Veterinary technicians are essentially veterinary nurses who hold many of the same responsibilities as their human nurse counterparts. They wear many hats and often work long, taxing hours. Put yourself in a veterinary technician’s shoes and get a glimpse of a typical day, which involves much more than snuggling puppies and kittens. 

7 a.m. — You arrive at work and review the hospital patient board. There are two surgical procedures for the day—Bruce, a cat who needs a dental cleaning, and Lola, a small dog in for a spay surgery. Apparently, Bruce woke up on the wrong side of the bed and is particularly grumpy this morning, so to draw his pre-anesthetic blood and place an intravenous catheter, you and your assistant use protective restraining gloves to avoid his biting and scratching. You’ll need these again when it’s time to administer his sedation drugs. Lola needs a blood draw and a catheter, as well, but unlike angry Bruce, she greets you with tail wags and graciously allows you to perform your duties, even rewarding you with a few gentle licks. You head back over to Bruce, who is less than ecstatic about you approaching his kennel again. You and your assistant safely and quickly administer his intramuscular injection with the help of a towel for restraint, and protective gloves.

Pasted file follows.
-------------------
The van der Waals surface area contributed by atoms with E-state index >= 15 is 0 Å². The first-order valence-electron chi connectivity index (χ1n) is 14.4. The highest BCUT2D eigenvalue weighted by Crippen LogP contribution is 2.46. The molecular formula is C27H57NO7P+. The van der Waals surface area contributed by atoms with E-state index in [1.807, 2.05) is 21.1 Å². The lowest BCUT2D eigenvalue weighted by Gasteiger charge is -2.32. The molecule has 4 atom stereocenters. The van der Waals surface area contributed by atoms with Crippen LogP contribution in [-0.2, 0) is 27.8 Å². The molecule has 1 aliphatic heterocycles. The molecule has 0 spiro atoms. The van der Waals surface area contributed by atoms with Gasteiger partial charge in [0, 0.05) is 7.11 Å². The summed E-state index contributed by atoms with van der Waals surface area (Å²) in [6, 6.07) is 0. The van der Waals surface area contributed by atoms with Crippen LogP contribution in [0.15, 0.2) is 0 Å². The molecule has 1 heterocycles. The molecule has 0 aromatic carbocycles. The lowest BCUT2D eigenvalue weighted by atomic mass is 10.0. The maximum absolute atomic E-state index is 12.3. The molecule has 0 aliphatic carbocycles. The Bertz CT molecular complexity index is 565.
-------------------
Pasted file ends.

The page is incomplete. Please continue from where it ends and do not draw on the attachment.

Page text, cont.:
8 a.m. — You prepare for Bruce’s dental cleaning by gathering supplies for tracheal intubation, prepping the intravenous fluids, and ensuring all the monitoring equipment is in working order. Meanwhile, the veterinarian needs your assistance with examining the in-hospital patients. She asks you to order some medications and add them to the patients’ treatment sheets. 

8:30 a.m. — You prep Bruce for his dental cleaning, successfully intubate him, begin anesthesia, and start his intravenous fluids. Your assistant monitors his vital parameters while you grab the ultrasonic scaler to begin cleaning the tartar from his teeth. 

9 a.m. — You notice some areas of concern in Bruce’s mouth, including pocketing along the gums and loose teeth. You advise the veterinarian, who decides Bruce needs dental X-rays. After you clean all his tooth surfaces, your assistant continues monitoring him while you prepare the X-ray machine and software, and then successfully snap the necessary images. Bruce’s veterinarian determines that he needs a few dental extractions, and takes over the procedure while you assist with the remainder of the surgery. 

9:45 a.m. — You give Bruce pain medications, as directed by his veterinarian, and gently wake him up from anesthesia. He recovers in his kennel while you administer Lola’s sedation medication and prepare for her spay surgery by obtaining a sterile gown and gloves for the veterinarian and caps and masks for you both. You head to the surgical suite to set up the instrument pack, suture, and other materials. Once Lola is adequately sedated and ready for surgery, you induce anesthesia while your assistant monitors her vitals. You shave her abdomen and aseptically prepare the skin with surgical scrub. Lola’s veterinarian enters and begins surgery while you take over her monitoring.